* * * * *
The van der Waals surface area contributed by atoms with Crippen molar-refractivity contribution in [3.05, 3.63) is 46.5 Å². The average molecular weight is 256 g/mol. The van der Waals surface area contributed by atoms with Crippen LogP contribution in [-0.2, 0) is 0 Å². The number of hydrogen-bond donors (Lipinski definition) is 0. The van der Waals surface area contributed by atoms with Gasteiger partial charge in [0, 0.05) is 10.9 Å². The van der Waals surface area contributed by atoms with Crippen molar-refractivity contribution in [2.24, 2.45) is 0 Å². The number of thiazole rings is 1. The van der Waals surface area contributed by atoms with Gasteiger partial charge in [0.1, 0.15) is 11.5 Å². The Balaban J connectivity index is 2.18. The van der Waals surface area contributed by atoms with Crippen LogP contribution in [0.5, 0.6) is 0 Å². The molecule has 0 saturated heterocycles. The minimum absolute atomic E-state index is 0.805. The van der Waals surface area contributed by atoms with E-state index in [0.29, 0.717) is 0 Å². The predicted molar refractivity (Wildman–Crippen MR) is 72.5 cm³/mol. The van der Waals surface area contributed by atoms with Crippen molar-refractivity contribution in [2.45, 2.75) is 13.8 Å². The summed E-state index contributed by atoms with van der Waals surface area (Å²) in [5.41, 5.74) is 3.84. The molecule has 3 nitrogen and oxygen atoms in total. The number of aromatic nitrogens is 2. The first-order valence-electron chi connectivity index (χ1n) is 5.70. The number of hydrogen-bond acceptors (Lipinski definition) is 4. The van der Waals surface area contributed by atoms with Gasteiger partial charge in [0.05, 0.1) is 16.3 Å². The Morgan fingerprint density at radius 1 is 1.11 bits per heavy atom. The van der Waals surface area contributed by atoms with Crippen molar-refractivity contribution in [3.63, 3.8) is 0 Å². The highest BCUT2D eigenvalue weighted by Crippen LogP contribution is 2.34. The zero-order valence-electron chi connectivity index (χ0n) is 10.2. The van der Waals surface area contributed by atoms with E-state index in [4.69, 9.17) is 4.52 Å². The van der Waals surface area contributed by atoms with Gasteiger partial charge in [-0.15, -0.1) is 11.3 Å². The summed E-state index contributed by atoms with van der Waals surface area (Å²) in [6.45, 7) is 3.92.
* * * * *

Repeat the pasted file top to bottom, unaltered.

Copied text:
The van der Waals surface area contributed by atoms with Crippen molar-refractivity contribution in [3.05, 3.63) is 46.5 Å². The average molecular weight is 256 g/mol. The van der Waals surface area contributed by atoms with Crippen LogP contribution in [-0.2, 0) is 0 Å². The number of hydrogen-bond donors (Lipinski definition) is 0. The van der Waals surface area contributed by atoms with Gasteiger partial charge in [0, 0.05) is 10.9 Å². The van der Waals surface area contributed by atoms with Crippen molar-refractivity contribution in [2.24, 2.45) is 0 Å². The number of thiazole rings is 1. The van der Waals surface area contributed by atoms with Gasteiger partial charge in [0.1, 0.15) is 11.5 Å². The Balaban J connectivity index is 2.18. The van der Waals surface area contributed by atoms with Crippen LogP contribution in [0.5, 0.6) is 0 Å². The molecule has 0 saturated heterocycles. The minimum absolute atomic E-state index is 0.805. The van der Waals surface area contributed by atoms with E-state index in [0.29, 0.717) is 0 Å². The predicted molar refractivity (Wildman–Crippen MR) is 72.5 cm³/mol. The van der Waals surface area contributed by atoms with Crippen molar-refractivity contribution in [2.45, 2.75) is 13.8 Å². The summed E-state index contributed by atoms with van der Waals surface area (Å²) in [5.41, 5.74) is 3.84. The molecule has 3 nitrogen and oxygen atoms in total. The number of aromatic nitrogens is 2. The first-order valence-electron chi connectivity index (χ1n) is 5.70. The number of hydrogen-bond acceptors (Lipinski definition) is 4. The van der Waals surface area contributed by atoms with Gasteiger partial charge in [0.05, 0.1) is 16.3 Å². The Morgan fingerprint density at radius 1 is 1.11 bits per heavy atom. The van der Waals surface area contributed by atoms with Crippen molar-refractivity contribution in [3.63, 3.8) is 0 Å². The highest BCUT2D eigenvalue weighted by Crippen LogP contribution is 2.34. The zero-order valence-electron chi connectivity index (χ0n) is 10.2. The van der Waals surface area contributed by atoms with E-state index in [4.69, 9.17) is 4.52 Å². The van der Waals surface area contributed by atoms with Gasteiger partial charge in [-0.15, -0.1) is 11.3 Å². The summed E-state index contributed by atoms with van der Waals surface area (Å²) in [6.45, 7) is 3.92.